While you may be thinking that this is “just another taxi app”, VentureVillage met Talixo to discuss how they differ from others and what the biggest challenges are for them right now. We talked with the founder Sebastian Kleinau and his colleague Yvonne Gründler.
In 2011, Gründler and Kleinau met at INSEAD, a business school with a focus on entrepreneurship.
I love to find solutions for complex issues,
Kleinau explains. Sitting in taxis and talking to drivers, he found out that most of them have the same problem: they only drive 20% of the time they are on shift – the rest of the time they are waiting in line for customers.
After attending different workshops, Kleinau won a startup competition and used the prize money to start the company in Berlin.
Talixo wants to fill empty seats by allowing customers to book in advance. They offer better deals if customers order ahead of time, for example, with rides to the airport. Similar to airlines, the earlier you book the more money you save.
“Depending on the number of rides already booked and the routes, customers can save up to 30% – 40 %,” Gründler explains.
Talixo offers taxi and limousine rides, which makes it sound like “Uber meets MyTaxi”. But the real benefit goes to business travelers, accountants and secretaries in companies. Instead of collecting endless paper receipts and filing lots of travel expenses reports, Talixo built a tool for them to give them easier access to all trips and the ability to customize the reports. This in turn frees up valuable staff time.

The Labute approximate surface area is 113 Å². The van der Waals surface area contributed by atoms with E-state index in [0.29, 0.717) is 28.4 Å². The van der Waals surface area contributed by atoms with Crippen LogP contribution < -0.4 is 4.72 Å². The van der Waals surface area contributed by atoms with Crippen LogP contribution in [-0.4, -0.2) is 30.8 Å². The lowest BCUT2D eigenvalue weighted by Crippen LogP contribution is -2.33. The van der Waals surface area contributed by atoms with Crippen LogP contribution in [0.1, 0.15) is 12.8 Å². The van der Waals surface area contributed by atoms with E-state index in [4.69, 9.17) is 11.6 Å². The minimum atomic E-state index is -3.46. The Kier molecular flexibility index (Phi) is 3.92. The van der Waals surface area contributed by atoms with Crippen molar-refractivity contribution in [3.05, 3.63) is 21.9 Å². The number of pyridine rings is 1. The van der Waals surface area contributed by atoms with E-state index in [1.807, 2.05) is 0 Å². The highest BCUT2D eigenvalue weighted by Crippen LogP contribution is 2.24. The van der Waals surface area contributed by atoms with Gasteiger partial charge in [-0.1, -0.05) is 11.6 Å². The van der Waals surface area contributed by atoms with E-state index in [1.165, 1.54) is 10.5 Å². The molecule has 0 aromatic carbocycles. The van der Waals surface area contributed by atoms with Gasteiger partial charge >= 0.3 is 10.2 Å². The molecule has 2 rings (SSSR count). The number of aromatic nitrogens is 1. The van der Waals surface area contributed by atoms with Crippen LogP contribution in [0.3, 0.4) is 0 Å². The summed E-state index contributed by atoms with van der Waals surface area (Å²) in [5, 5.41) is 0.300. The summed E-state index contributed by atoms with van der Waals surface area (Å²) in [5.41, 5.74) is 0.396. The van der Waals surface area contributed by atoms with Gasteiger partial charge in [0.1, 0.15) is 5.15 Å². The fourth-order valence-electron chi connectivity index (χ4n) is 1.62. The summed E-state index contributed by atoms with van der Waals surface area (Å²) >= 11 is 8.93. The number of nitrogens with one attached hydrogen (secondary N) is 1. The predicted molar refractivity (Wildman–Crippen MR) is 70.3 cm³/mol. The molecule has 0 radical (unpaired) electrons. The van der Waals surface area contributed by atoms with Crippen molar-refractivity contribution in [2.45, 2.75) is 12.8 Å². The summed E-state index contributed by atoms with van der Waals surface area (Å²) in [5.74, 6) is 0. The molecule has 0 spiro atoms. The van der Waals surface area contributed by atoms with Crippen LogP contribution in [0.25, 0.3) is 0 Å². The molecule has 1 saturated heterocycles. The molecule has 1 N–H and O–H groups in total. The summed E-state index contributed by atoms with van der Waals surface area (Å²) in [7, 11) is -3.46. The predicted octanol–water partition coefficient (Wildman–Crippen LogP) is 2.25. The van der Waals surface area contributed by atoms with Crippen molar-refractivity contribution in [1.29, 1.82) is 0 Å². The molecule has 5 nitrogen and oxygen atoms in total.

There is other competition such as Uber or MyTaxi. However, no competitor provides a complete overview of the booking options and allows the customer to make the decision between price and flexibility, Kleinau states.
While there are many reasons for startups to build a mobile app first, Talixo has chosen not to.
“We don’t focus on digital natives who use their phone for nearly everything. Our target groups are companies with a large number of rides every month. They could book cabs over an app, but most of them use the website because it’s easier, especially for entering names, addresses, and times,” Kleinau explains.
Talixo just raised a seven digit funding round which was oversubscribed five-fold. It came from three parties: two private ones and the IBB Bank, where they received two funding packages. One of the angel investor is Matthew Witt, former COO of booking.com who also acts as their senior advisor.
The service does not ask for a monthly fee from taxi companies and those who use its service. Talixo only takes a commission from the taxi driver.
Its biggest pain is recruiting new staff. While they have enough developers, they are actively looking for new employees in sales and office management. “We are looking for people who are a good fit and share our vision of growing this business,” Gründler explains.
As of right now, 15 people are working at the Berlin office at Torstraße. Most are recruiting new taxi and limousine drivers.
Best of luck with expanding to more German cities, the rest of Europe and the world!